Nelson, Ian (2000) European Competitiveness in World Trade. Undergraduate thesis, Dublin, National College of Ireland.
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Having chosen this topic, and attempted to fulfill my original proposal, I sometimes wonder if I should have discarded this idea and chosen something else to examine There are two main reasons, however, why I did choose this particular topic, which essentially analyses Germany's position in World Trade competitiveness. One stems from a general interest in employment law and international trade, both of which I have studied as third-level subjects in Ireland and Germany. The second reason is derived from an interest in the country of Germany itself. I have studied there for one year, and have spent countless months there, both working and trying to improve my language skills. I have become curious about the integration of East and West Germany, and would like to observe the implications this unification has on the renowned strong German economy. So, hoping soon to enter into the Worldwide business circuit myself, I feel it is important to understand the events which are happening, and how increasing legislation in the EU is affecting competitiveness in World Trade.
After my initial statement, the reader may believe that I have not enjoyed the making of this thesis. This, however, is not the case. Many interesting issues and topics were drawn to my attention as I examined labour costs in Germany,
Japan and the USA, and I think perhaps this was the problem. What I discovered, was that within the area of international competitiveness, there are countless avenues of exploration, from wage costs and union negotiations, to economic factors and productivity measures. So, perhaps half-way through this report, I suddenly realised exactly how enormous the scope of this particular topic is, and with the limit of 10,000 words, it would not be possible to effectively address all the pertinent issues in World Trade competitiveness. today. So instead of trying to prove that high labour costs alone are leading to Germany's uncompetitiveness in World Trade, I am looking at the possibility that these costs contribute to the problem.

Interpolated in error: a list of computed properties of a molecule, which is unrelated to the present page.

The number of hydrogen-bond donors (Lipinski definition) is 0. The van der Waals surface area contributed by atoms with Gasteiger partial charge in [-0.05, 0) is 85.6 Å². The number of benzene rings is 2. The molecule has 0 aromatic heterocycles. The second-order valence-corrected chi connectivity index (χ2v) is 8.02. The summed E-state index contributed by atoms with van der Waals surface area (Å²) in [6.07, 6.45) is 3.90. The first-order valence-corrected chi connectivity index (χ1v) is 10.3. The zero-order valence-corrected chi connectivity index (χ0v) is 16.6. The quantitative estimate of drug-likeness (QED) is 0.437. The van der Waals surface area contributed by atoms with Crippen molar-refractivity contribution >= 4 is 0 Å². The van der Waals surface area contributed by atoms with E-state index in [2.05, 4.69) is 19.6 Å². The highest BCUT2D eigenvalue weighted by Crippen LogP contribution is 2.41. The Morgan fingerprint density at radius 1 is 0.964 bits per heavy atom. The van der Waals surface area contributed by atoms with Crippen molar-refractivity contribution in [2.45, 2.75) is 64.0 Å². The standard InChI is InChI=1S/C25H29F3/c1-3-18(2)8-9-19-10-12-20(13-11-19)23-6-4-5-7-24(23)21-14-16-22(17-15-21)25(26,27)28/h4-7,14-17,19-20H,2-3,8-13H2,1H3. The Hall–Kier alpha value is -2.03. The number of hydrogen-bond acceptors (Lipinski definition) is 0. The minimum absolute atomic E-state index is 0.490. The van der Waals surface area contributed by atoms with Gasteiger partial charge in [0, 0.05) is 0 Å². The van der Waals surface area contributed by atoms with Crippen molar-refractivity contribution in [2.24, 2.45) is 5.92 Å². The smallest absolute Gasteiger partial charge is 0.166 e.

I also encountered other difficulties during the writing of this thesis. Because of my research sample, viz. Germany, Japan and America, it was difficult to find relevant information, which I could compare between the three countries.
However, the Internet helped enormously - (without it I think I would have had to discard this topic!)
For the primary research, i.e. the questionnaires and telephone interviews, I also met difficulty in the form of language barriers. I felt it necessary to translate my questionnaires into German for the German sample, but unfortunately I could not do this for the Japanese sample. Thus, there was some confusion regarding some of the questions and issues which I raised. However, thanks to the wonder of the e-mail, these difficulties were eventually by-passed, and I got most of the information I needed.
I hope you enjoy reading this thesis, and that I have included enough information for it to be objective, interesting and a somewhat fresh view of the current World Trade situation regarding labour costs.
|Item Type:||Thesis (Undergraduate)|
|Subjects:||H Social Sciences > HD Industries. Land use. Labor > Specific Industries > Export Industries|
|Divisions:||School of Business > BA (Honours) in European Business and Languages|
|Depositing User:||SINEAD CORCORAN|
|Date Deposited:||03 Jun 2010 16:16|
|Last Modified:||15 Jan 2015 08:32|
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